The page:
Death Orders

The vanguard of modern terrorism in revolutionary Russia.

Frontpage Interview’s guest today is Anna Geifman, a Professor of History at Boston University, where she teaches classes on imperial Russia and the USSR, psychohistory, and modern terrorism. She is also Senior Researcher at Bar-Ilan University in Israel. Her most recent book is Death Orders: The Vanguard of Modern Terrorism in Revolutionary Russia.

FP: Anna Geifman, welcome to Frontpage Interview.

Geifman: Thank you!  I am very grateful for the opportunity to share my work.

FP: Let’s start with what inspired you to write this book.

Geifman: I have written this book after having researched and published on the topic of modern terrorism for exactly 25 years.  So, Death Orders is a précis, or summation, of my position with regards to political extremism.

The turning point for me was the September 1, 2004 massacre in School No. 1 in Beslan, North Ossetia.  It is shocking how few people remember:  32 terrorists detained 1,200 pupils, their relatives, and their teachers.  There was not a chance that Russia’s president Putin would have fulfilled the terrorists’ demands; they knew this, and the purpose of their acts was to spill blood for the sake of blood spilling.  So, by no way am I exaggerating when I say that they turned the school into a mini-replica of Auschwitz.  They shot first-graders in the back as they were trying to run away.  Eventually, at least 334 hostages were killed, among them 186 children; over 700 were wounded. Death Orders shows that not 911, but the collective murder in Beslan, specifically directed against children and affecting the entire town, marks a new stage in global terrorist practices.

I have written Death Orders in Israel, one of the epicenters of terrorism.  I have had direct personal experience with what had previously been a matter of scholarly research during my work a small Israeli town of Sderot.  There, Hamas-manufactured Qassam rockets exploded in residential areas as people tried to go about their daily routines… I have written this book as an expert in my field, taking full responsibility for the validity of my sources, arguments, and conclusions.  At the same time, for me terrorism was no longer an issue that I could tackle solely as an intellectual enterprise: the Sderot experience had a major emotional impact on my life.

FP: Your subtitle states that the vanguard of modern terrorism was revolutionary Russia. Early in the book, you claim that Russia was a birthplace of modern terrorism. Share your wisdom on this phenomenon with us.

Geifman: The primary setting of this book is late imperial and early Soviet Russia—a birthplace of a new type of violence that emerged in the early 1900s.  Insurrectionists had killed their adversaries long before the 20th century, of course.  What made this campaign of terror different was its intentional murder of civilians carried out en masse.  By that time, violence had clearly lost its overwhelmingly anti-bureaucratic overtones of the earlier era.  While killing government officials, the extremists broadened the category of their enemies. Terrorists’ victims among “class enemies” soon included individuals from every social stratum, most being by no means supporters of the autocratic regime or exploiters of the poor.  Political terror carried out by anarchists, Maximalists, and other radical socialists assumed colossal proportions:  between 1900 and 1917, about 17,000 individuals were killed and wounded in 23,000 separate terrorist attacks.  Human life was cheapened and quickly lost all value.  It was as if the new wave of terrorist acts has turned from a means into a self-serving end.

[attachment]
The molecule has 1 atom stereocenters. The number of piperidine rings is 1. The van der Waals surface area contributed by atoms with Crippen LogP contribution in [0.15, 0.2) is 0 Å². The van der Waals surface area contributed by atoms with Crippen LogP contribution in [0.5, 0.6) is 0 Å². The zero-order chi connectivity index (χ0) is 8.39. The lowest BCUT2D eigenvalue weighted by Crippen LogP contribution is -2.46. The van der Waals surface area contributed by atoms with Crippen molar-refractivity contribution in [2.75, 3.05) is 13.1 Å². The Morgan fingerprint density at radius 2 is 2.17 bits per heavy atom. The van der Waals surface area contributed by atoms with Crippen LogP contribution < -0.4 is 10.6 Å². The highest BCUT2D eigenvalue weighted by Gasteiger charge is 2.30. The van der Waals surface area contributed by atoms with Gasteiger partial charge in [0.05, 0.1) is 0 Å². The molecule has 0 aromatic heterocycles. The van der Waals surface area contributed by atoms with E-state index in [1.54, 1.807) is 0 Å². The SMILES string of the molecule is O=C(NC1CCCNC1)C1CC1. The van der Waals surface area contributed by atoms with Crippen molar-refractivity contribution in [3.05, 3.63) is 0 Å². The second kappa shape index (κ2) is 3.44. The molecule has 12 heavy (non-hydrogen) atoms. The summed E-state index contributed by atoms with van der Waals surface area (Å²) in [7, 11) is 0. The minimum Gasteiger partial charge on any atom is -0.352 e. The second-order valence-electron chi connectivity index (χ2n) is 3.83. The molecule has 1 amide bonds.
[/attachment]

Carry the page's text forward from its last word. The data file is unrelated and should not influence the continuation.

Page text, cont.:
So, it was in Russia that terrorism revealed its primary goal:  to maximize indiscriminate violence.  It also revealed other key attributes of modern and post-modern violence—aspects of intercontinental terrorism of the last fifty years.

Let me give an example:  subversive zealots planned to crash an airplane into a building that represented the grandeur of a hated superpower.  The year was not 2001 but 1906:  the radicals intended to use a “flying apparatus” to drop explosives on the Winter Palace, St. Petersburg residence of Tsar Nicholas II, anticipating 911 by over a hundred years.

It was in Russia that for the first time children were used for terrorist purposes.  It was in Russia where first acts of suicide terror took place.  In fact, practically all key elements of modern terrorism were already present in the early-20th-century Russia.

FP: The book introduces Robert Lifton’s paradign of “historical dislocation” as an essential prerequisite for escalation of violence. Please explain what this is about.

Geifman: Robert Lifton’s pivotal paradigm of “historical dislocation” refers to the disintegration of ethical norms and aesthetic conventions—the entire system of values, meanings, and links that bind people of one culture and sustain their psychosocial stability. Various factors caused rapid historical dislocation in Europe in the 19th century, but Death Orders describes an infinitely more painful transformation process—a true crisis of modernity—in Russia.  In the crumbling environment, scores of “dislocated” individuals starved for ideas that could give coherence to their fragmented world.  What Lifton recognized as “ideological hunger” they sought to satiate with a feverish quest for a new system of values or dogma.  Forlorn, confused, and apprehensive victims of the psychosocial crisis in Russia espoused revolution, which provided the context, structure, and semi-religious legitimization for destruction and terror as way of life.